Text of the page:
Mainstream seeks partner for 450-MW Scottish offshore wind project

Siemens Gamesa's SG 8.0-167 DD offshore wind turbine. Image source: Ørsted

November 30 (Renewables Now) - Mainstream Renewable Power is in the process of choosing a majority equity partner for the 448-MW Neart na Gaoithe wind project off Scotland, the Irish developer said Thursday.

KPMG London is overseeing the selection process, the results of which are expected early next year.

“Almost all the major players in the offshore wind sector are already in discussions with us,” said Andy Kinsella, CEO of Mainstream. The company wants to keep “a significant minority interest” in the offshore wind project and see it through construction and into commercial operation.

The offshore wind project in the Outer Forth Estuary in the North Sea secured a 15-year Contract for Difference (CfD) in 2015, but was delayed by the Royal Society for the Protection of Birds (RSPB) Scotland’s attempts to stop total of four such developments in Scottish waters. Earlier this month it was announced that the Supreme Court would not allow RSPB to continue the fight. Mainstream said at the time it planned to move the wind farm into construction in 2018.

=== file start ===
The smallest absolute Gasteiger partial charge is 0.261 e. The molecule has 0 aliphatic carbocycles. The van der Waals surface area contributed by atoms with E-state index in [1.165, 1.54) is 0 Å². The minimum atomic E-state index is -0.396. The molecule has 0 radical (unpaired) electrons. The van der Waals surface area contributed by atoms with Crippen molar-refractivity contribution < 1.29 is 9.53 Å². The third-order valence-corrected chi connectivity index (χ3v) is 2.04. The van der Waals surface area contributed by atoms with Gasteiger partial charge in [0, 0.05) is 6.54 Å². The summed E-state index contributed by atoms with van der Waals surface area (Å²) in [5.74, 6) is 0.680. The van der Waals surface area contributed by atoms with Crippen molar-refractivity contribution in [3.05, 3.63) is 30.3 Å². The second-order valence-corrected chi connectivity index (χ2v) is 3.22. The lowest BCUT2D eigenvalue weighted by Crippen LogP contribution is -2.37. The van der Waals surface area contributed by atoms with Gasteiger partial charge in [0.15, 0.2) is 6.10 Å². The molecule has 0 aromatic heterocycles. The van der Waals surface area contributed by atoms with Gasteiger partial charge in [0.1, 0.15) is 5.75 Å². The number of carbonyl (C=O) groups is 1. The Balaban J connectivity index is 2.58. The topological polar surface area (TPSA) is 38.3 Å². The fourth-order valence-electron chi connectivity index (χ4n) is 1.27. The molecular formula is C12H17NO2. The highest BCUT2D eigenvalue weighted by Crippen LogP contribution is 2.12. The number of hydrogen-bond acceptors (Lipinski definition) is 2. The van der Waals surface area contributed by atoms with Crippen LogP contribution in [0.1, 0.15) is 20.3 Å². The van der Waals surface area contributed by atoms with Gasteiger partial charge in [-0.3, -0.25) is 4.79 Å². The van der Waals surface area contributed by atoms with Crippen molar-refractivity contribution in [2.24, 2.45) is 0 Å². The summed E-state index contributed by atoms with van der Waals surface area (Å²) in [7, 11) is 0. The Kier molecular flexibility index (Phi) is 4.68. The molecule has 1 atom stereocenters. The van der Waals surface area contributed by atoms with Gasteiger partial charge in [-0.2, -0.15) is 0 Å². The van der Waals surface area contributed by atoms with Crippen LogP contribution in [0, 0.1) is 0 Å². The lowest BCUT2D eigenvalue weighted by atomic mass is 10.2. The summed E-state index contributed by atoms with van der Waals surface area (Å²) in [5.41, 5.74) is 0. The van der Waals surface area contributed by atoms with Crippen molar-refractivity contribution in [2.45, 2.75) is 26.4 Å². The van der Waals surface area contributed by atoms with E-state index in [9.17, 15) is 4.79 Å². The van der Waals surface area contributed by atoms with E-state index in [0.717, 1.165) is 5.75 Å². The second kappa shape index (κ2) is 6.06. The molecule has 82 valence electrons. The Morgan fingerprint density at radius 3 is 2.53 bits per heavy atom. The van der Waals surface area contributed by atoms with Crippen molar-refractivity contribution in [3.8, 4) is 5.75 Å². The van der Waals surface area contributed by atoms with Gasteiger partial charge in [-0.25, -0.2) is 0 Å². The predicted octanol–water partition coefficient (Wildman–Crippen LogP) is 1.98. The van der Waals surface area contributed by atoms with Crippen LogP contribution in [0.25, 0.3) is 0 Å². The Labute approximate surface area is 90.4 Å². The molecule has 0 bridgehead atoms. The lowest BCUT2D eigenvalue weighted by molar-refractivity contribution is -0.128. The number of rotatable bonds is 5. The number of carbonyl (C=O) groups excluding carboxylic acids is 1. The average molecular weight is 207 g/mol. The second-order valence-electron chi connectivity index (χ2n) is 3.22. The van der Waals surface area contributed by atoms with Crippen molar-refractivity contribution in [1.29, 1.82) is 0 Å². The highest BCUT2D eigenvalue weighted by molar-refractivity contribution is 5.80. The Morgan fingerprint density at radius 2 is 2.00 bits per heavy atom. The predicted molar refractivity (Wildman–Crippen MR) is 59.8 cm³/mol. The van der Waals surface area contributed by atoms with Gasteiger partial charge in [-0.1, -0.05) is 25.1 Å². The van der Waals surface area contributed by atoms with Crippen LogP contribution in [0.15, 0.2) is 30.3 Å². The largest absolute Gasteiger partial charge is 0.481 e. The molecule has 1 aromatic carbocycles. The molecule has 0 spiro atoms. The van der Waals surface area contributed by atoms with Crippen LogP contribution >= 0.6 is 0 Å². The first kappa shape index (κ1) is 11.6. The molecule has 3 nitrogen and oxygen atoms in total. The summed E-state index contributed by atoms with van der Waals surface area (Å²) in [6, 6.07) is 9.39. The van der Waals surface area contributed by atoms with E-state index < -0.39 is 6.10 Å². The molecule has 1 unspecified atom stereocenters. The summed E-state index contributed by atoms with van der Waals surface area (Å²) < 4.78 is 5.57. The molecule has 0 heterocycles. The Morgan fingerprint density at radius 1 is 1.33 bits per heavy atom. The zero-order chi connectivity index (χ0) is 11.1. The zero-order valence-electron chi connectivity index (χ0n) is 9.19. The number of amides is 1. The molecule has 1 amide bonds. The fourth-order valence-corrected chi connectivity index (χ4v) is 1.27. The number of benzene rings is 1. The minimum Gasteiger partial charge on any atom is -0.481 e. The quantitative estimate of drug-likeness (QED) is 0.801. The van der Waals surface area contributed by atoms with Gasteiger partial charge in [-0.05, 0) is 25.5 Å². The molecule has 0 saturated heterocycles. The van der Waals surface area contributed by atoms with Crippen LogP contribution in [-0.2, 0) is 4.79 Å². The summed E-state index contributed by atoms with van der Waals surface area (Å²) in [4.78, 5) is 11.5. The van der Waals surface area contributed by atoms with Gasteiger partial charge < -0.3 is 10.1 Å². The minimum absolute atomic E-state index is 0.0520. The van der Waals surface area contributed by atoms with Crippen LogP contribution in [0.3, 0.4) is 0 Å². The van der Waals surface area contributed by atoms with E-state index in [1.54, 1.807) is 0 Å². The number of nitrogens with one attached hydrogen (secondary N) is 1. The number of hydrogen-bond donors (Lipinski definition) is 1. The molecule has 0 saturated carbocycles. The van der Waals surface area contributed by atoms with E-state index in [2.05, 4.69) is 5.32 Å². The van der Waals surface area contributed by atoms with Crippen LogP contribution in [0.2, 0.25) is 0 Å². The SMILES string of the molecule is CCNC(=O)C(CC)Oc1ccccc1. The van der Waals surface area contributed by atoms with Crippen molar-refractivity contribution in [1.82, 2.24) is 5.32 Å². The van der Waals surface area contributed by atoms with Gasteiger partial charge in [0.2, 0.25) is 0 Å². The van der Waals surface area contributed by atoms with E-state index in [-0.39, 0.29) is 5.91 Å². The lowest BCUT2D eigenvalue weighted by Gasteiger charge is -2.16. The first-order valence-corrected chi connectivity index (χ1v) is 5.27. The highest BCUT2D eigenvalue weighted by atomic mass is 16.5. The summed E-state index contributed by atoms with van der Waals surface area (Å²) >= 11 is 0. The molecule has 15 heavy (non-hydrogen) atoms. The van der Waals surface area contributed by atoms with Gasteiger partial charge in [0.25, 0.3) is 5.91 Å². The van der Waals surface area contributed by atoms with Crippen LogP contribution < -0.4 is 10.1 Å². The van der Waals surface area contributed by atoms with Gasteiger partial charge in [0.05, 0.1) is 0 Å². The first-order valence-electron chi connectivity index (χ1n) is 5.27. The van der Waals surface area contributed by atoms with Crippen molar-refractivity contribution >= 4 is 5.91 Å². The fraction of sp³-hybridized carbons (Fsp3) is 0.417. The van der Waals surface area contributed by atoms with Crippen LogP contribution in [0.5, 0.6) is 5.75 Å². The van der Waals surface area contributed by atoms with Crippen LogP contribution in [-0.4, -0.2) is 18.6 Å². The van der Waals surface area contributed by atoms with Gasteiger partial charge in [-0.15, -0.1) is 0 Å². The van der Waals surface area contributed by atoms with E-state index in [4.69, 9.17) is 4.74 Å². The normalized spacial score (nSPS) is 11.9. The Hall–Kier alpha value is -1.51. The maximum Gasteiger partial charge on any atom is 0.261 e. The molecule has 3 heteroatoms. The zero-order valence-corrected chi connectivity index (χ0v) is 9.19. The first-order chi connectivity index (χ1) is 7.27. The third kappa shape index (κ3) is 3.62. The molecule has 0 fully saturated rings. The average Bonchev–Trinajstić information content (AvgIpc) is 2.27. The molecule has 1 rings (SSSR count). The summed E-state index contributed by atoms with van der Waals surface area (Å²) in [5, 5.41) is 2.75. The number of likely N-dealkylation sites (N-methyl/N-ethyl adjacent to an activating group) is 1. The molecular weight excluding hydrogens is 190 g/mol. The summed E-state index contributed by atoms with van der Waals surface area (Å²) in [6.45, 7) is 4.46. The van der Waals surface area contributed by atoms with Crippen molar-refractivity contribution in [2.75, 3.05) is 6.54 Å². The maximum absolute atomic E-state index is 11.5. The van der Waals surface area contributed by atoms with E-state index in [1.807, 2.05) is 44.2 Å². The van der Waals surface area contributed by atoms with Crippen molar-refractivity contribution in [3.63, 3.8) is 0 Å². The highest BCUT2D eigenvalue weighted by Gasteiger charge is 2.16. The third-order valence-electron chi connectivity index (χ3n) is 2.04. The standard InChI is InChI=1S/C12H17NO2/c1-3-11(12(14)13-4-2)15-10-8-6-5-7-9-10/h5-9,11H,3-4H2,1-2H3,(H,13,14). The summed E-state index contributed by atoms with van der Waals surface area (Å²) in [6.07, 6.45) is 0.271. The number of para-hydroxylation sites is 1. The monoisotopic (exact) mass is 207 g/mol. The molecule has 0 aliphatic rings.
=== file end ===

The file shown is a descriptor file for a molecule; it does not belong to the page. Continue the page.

Advances in offshore wind technology have allowed the developer to cut the number of turbines for Neart na Gaoithe to no more than 54 today, as compared to 125 in the original application from 2012, the Andy Kinsella said earlier this month. Back in 2014, Mainstream’s plan for the offshore wind project was to use 6-MW turbines by Siemens. In the summer of 2015 it was announced that the 7-MW offshore wind turbine by the German company would be the new choice for the project. This week, Siemens Gamesa Renewable Energy SA (BME:SGRE) introduced a new direct drive offshore wind turbine -- SG 8.0-167 DD. It has 18% greater swept area and up to 20% higher annual energy production than its 7-MW predecessor.

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Browse all articles from Tsvetomira Tsanova

Tsvet has been following the development of the global renewable energy industry for seven years now. She's got a soft spot for emerging markets.

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